Federal delisting may come for wolves

News
May 6, 2013
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There’s rumor of possible federal delisting of wolves. Lips are tight on details, but the potential is hopeful for producers.

Word has spread from a pair of major news outlets regarding a draft rule by the U.S. Fish and Wildlife Service (FWS). Reportedly, the draft rule proposes the federal delisting of the gray wolf in the continental U.S. Though this document is not available to the public and was obtained through as-yet unclear means, the possibility of federal delisting remains on the horizon.

The story of the potential delisting was broken by the Los Angeles Times on Thursday, April 25 and later circulated by the Associated Press. In the original story which cited the draft rule, the document was described as “obtained by The Times.” The wording used in the article, coupled with the fact the draft rule is not yet available to the public, suggests a situation of leaked information. The author of the original Times story declined to share a copy of the document with WLJ, citing an agreement made not to distribute it.

According to both the Times and AP reports, the draft rule proposes to remove the gray wolf from the Endangered Species List in the continental 48 states. The move would turn over wolf management to the states rather than the federal government. Exceptions are supposedly in place for the small clutch—estimated by FWS at 75 individuals in 2012—of Mexican wolves residing in Arizona, New Mexico, Texas and Oklahoma.

Wolf recovery

Currently, the majority of the lower-48 wolf population resides in one of two Distinct Population Segments (DPS): the Western Great Lakes DPS and the Northern Rocky Mountain DPS. According to the most recent FWS data, the wolf population within these areas is estimated at over 6,100 individuals.

FWS cited this successful population in response to WLJ’s request for information on the draft rule situation.

“As demonstrated by our recent release of scientific monitoring results for 2012, the populations of gray wolves in the Northern Rocky Mountains and the Western Great Lakes continue to be robust, reflecting a recovery that is one of the world’s great conservation successes. The U.S. Fish and Wildlife Service is evaluating the appropriate management status of the gray wolf under the Endangered Species Act (ESA) outside of these recovered population areas, using the latest scientific and taxonomic information. The draft proposal is clearly a matter that is still under internal review and discussion, and therefore it is inappropriate for the Service to comment at this time. When our proposal is made public by publication in the Federal Register, we will provide an opportunity for public review and comment, and will address any substantive comments and information we receive before making a final determination.”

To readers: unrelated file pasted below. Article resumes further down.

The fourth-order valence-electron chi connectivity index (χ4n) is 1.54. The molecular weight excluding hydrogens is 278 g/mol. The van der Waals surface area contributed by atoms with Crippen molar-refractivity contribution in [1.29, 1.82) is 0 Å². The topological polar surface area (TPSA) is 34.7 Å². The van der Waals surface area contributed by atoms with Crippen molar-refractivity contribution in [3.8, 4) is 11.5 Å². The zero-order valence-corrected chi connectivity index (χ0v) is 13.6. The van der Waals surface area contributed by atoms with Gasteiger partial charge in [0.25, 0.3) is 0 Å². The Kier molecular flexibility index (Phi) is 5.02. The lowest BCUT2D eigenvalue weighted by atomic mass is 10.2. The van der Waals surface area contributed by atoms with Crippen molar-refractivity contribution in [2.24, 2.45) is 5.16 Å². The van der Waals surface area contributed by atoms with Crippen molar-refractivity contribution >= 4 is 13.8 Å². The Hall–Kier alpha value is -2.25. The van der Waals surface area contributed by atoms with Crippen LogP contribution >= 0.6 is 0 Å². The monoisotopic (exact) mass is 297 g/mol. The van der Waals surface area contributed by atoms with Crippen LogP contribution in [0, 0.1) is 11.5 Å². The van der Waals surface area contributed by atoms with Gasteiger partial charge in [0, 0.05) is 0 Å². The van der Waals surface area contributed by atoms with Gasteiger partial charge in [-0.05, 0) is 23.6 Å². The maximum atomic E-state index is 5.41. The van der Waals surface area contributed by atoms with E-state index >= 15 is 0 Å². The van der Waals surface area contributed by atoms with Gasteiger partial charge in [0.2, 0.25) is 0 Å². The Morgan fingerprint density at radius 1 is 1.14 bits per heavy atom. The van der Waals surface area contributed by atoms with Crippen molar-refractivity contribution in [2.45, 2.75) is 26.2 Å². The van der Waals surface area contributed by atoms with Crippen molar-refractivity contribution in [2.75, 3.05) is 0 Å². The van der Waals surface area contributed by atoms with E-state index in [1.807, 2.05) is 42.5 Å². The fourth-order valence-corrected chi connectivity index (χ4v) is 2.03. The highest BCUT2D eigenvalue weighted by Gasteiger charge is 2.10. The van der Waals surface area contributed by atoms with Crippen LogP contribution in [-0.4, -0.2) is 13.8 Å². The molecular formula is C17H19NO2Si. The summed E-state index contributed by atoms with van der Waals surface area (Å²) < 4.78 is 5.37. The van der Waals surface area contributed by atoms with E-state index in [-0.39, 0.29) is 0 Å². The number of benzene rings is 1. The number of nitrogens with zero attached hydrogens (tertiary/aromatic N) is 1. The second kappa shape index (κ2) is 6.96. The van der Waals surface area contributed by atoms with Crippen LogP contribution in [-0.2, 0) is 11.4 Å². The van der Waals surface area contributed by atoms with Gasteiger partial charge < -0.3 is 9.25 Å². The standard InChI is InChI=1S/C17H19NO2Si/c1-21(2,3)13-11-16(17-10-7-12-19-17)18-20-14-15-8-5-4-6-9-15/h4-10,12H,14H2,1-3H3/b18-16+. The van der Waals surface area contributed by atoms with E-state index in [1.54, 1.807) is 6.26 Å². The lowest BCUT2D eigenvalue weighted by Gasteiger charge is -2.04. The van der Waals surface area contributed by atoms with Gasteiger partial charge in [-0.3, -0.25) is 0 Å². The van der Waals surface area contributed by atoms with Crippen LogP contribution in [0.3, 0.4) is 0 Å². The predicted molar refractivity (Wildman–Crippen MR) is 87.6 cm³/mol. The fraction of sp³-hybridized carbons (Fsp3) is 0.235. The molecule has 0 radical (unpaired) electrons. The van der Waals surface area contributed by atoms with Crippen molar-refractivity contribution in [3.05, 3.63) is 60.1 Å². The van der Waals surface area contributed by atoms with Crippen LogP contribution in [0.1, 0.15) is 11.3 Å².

In an email exchange, the author of the Times article said the draft rule should be published in the Federal Register early to mid-May.

Wolves living within the two DPS areas have been delisted due to having successfully reached population goals. Again according to FWS information, recovery goals for the Western Great Lakes DPS—which covers Minnesota, Michigan and Wisconsin—were met in 2001 and the area was delisted in 2011. The Northern Rocky Mountain DPS— which includes Idaho, Montana, Wyoming, the eastern thirds of both Washington and Oregon, and a small section of Utah—were reached in 2002. The area was delisted in 2012.